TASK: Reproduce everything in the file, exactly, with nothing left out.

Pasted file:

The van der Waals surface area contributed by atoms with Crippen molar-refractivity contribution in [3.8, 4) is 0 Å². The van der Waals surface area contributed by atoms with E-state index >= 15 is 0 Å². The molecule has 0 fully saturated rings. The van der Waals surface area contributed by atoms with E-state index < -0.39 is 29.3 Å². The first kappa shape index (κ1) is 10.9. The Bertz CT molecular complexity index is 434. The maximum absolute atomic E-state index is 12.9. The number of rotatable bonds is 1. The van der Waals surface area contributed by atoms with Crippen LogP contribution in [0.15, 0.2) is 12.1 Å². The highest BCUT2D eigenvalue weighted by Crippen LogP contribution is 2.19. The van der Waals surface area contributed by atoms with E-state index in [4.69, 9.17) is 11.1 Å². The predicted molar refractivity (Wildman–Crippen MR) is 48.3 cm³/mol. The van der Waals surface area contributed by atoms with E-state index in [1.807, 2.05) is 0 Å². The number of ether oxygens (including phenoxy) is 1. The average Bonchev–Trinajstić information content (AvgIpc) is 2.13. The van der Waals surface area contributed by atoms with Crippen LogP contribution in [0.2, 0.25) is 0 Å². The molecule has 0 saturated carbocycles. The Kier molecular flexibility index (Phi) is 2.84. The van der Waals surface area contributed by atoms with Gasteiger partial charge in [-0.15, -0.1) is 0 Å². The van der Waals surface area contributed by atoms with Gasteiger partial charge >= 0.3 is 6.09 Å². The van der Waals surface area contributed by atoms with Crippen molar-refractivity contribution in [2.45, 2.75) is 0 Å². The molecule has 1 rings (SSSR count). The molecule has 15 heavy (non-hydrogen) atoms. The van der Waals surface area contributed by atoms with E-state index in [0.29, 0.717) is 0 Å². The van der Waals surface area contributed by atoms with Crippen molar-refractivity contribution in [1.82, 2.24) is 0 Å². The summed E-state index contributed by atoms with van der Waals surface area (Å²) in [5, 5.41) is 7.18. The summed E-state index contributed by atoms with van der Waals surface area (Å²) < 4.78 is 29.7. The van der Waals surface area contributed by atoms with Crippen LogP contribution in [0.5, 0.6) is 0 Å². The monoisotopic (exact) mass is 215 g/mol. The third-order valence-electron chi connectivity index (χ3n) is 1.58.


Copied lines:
The van der Waals surface area contributed by atoms with Crippen molar-refractivity contribution in [3.8, 4) is 0 Å². The van der Waals surface area contributed by atoms with E-state index >= 15 is 0 Å². The molecule has 0 fully saturated rings. The van der Waals surface area contributed by atoms with E-state index < -0.39 is 29.3 Å². The first kappa shape index (κ1) is 10.9. The Bertz CT molecular complexity index is 434. The maximum absolute atomic E-state index is 12.9. The number of rotatable bonds is 1. The van der Waals surface area contributed by atoms with Crippen LogP contribution in [0.15, 0.2) is 12.1 Å². The highest BCUT2D eigenvalue weighted by Crippen LogP contribution is 2.19. The van der Waals surface area contributed by atoms with E-state index in [4.69, 9.17) is 11.1 Å². The predicted molar refractivity (Wildman–Crippen MR) is 48.3 cm³/mol. The van der Waals surface area contributed by atoms with E-state index in [1.807, 2.05) is 0 Å². The number of ether oxygens (including phenoxy) is 1. The average Bonchev–Trinajstić information content (AvgIpc) is 2.13. The van der Waals surface area contributed by atoms with Crippen LogP contribution in [0.2, 0.25) is 0 Å². The molecule has 0 saturated carbocycles. The Kier molecular flexibility index (Phi) is 2.84. The van der Waals surface area contributed by atoms with Gasteiger partial charge in [-0.15, -0.1) is 0 Å². The van der Waals surface area contributed by atoms with Gasteiger partial charge >= 0.3 is 6.09 Å². The van der Waals surface area contributed by atoms with Crippen molar-refractivity contribution in [2.45, 2.75) is 0 Å². The molecule has 1 rings (SSSR count). The molecule has 15 heavy (non-hydrogen) atoms. The van der Waals surface area contributed by atoms with E-state index in [0.29, 0.717) is 0 Å². The van der Waals surface area contributed by atoms with Crippen molar-refractivity contribution in [1.82, 2.24) is 0 Å². The summed E-state index contributed by atoms with van der Waals surface area (Å²) in [5, 5.41) is 7.18. The summed E-state index contributed by atoms with van der Waals surface area (Å²) < 4.78 is 29.7. The van der Waals surface area contributed by atoms with Crippen LogP contribution in [0.5, 0.6) is 0 Å². The monoisotopic (exact) mass is 215 g/mol. The third-order valence-electron chi connectivity index (χ3n) is 1.58.